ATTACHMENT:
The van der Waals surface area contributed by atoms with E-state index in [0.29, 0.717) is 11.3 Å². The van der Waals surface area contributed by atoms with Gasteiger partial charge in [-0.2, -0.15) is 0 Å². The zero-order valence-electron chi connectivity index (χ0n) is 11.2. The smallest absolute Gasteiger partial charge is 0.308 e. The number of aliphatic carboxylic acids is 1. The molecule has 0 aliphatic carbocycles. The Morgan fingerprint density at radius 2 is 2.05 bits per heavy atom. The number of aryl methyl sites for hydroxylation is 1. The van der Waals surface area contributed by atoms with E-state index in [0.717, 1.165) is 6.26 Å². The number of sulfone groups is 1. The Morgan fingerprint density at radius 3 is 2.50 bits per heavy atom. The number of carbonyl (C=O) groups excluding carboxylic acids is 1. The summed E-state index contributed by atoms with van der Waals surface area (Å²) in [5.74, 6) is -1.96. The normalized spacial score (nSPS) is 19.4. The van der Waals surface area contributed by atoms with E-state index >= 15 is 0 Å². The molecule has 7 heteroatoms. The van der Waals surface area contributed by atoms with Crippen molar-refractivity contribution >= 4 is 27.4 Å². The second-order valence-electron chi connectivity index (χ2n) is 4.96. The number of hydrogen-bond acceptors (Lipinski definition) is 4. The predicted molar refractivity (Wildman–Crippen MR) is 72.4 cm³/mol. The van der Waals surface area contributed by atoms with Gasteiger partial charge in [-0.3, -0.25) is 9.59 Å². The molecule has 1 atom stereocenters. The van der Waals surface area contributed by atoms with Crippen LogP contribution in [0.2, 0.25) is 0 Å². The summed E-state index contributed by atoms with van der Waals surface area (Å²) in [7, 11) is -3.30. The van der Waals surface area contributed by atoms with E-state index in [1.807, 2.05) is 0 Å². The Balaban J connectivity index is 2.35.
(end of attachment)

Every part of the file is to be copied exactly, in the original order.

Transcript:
The van der Waals surface area contributed by atoms with E-state index in [0.29, 0.717) is 11.3 Å². The van der Waals surface area contributed by atoms with Gasteiger partial charge in [-0.2, -0.15) is 0 Å². The zero-order valence-electron chi connectivity index (χ0n) is 11.2. The smallest absolute Gasteiger partial charge is 0.308 e. The number of aliphatic carboxylic acids is 1. The molecule has 0 aliphatic carbocycles. The Morgan fingerprint density at radius 2 is 2.05 bits per heavy atom. The number of aryl methyl sites for hydroxylation is 1. The van der Waals surface area contributed by atoms with E-state index in [0.717, 1.165) is 6.26 Å². The number of sulfone groups is 1. The Morgan fingerprint density at radius 3 is 2.50 bits per heavy atom. The number of carbonyl (C=O) groups excluding carboxylic acids is 1. The summed E-state index contributed by atoms with van der Waals surface area (Å²) in [5.74, 6) is -1.96. The normalized spacial score (nSPS) is 19.4. The van der Waals surface area contributed by atoms with E-state index >= 15 is 0 Å². The molecule has 7 heteroatoms. The van der Waals surface area contributed by atoms with Crippen molar-refractivity contribution >= 4 is 27.4 Å². The second-order valence-electron chi connectivity index (χ2n) is 4.96. The number of hydrogen-bond acceptors (Lipinski definition) is 4. The predicted molar refractivity (Wildman–Crippen MR) is 72.4 cm³/mol. The van der Waals surface area contributed by atoms with Gasteiger partial charge in [-0.3, -0.25) is 9.59 Å². The molecule has 1 atom stereocenters. The van der Waals surface area contributed by atoms with Crippen LogP contribution in [0.2, 0.25) is 0 Å². The summed E-state index contributed by atoms with van der Waals surface area (Å²) in [7, 11) is -3.30. The van der Waals surface area contributed by atoms with E-state index in [1.807, 2.05) is 0 Å². The Balaban J connectivity index is 2.35.